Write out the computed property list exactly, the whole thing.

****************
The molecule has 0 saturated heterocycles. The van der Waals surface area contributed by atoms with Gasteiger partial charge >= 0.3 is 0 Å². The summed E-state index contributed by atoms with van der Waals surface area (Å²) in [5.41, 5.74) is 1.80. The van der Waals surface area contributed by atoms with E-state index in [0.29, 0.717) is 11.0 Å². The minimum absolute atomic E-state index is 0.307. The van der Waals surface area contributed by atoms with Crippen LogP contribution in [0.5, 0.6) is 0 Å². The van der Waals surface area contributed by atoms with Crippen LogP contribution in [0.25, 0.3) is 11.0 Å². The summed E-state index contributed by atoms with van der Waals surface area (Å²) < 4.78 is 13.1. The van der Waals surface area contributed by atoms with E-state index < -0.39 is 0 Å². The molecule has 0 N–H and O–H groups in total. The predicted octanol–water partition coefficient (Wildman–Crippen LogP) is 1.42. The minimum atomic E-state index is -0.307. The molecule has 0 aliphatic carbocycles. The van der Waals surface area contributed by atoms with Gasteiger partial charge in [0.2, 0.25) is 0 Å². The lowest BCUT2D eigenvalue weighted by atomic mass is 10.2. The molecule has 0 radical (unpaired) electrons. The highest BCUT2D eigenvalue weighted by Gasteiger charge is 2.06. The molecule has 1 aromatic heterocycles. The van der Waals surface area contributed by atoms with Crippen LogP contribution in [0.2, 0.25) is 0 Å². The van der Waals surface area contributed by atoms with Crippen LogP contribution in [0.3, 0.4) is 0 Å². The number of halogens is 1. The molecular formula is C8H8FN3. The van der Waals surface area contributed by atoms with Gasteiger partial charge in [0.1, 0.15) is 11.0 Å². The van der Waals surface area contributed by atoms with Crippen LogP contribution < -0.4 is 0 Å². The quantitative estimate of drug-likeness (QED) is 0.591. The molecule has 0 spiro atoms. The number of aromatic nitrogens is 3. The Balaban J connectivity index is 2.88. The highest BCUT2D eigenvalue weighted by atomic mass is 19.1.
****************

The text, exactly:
The molecule has 0 saturated heterocycles. The van der Waals surface area contributed by atoms with Gasteiger partial charge >= 0.3 is 0 Å². The summed E-state index contributed by atoms with van der Waals surface area (Å²) in [5.41, 5.74) is 1.80. The van der Waals surface area contributed by atoms with E-state index in [0.29, 0.717) is 11.0 Å². The minimum absolute atomic E-state index is 0.307. The van der Waals surface area contributed by atoms with Crippen LogP contribution in [0.5, 0.6) is 0 Å². The van der Waals surface area contributed by atoms with Crippen LogP contribution in [0.25, 0.3) is 11.0 Å². The summed E-state index contributed by atoms with van der Waals surface area (Å²) < 4.78 is 13.1. The van der Waals surface area contributed by atoms with E-state index < -0.39 is 0 Å². The molecule has 0 N–H and O–H groups in total. The predicted octanol–water partition coefficient (Wildman–Crippen LogP) is 1.42. The minimum atomic E-state index is -0.307. The molecule has 0 aliphatic carbocycles. The van der Waals surface area contributed by atoms with Gasteiger partial charge in [0.2, 0.25) is 0 Å². The lowest BCUT2D eigenvalue weighted by atomic mass is 10.2. The molecule has 0 radical (unpaired) electrons. The highest BCUT2D eigenvalue weighted by Gasteiger charge is 2.06. The molecule has 1 aromatic heterocycles. The van der Waals surface area contributed by atoms with Crippen LogP contribution in [0.2, 0.25) is 0 Å². The van der Waals surface area contributed by atoms with Crippen LogP contribution in [0.3, 0.4) is 0 Å². The number of halogens is 1. The molecular formula is C8H8FN3. The van der Waals surface area contributed by atoms with Gasteiger partial charge in [0.1, 0.15) is 11.0 Å². The van der Waals surface area contributed by atoms with Crippen LogP contribution < -0.4 is 0 Å². The quantitative estimate of drug-likeness (QED) is 0.591. The molecule has 0 spiro atoms. The number of aromatic nitrogens is 3. The Balaban J connectivity index is 2.88. The highest BCUT2D eigenvalue weighted by atomic mass is 19.1.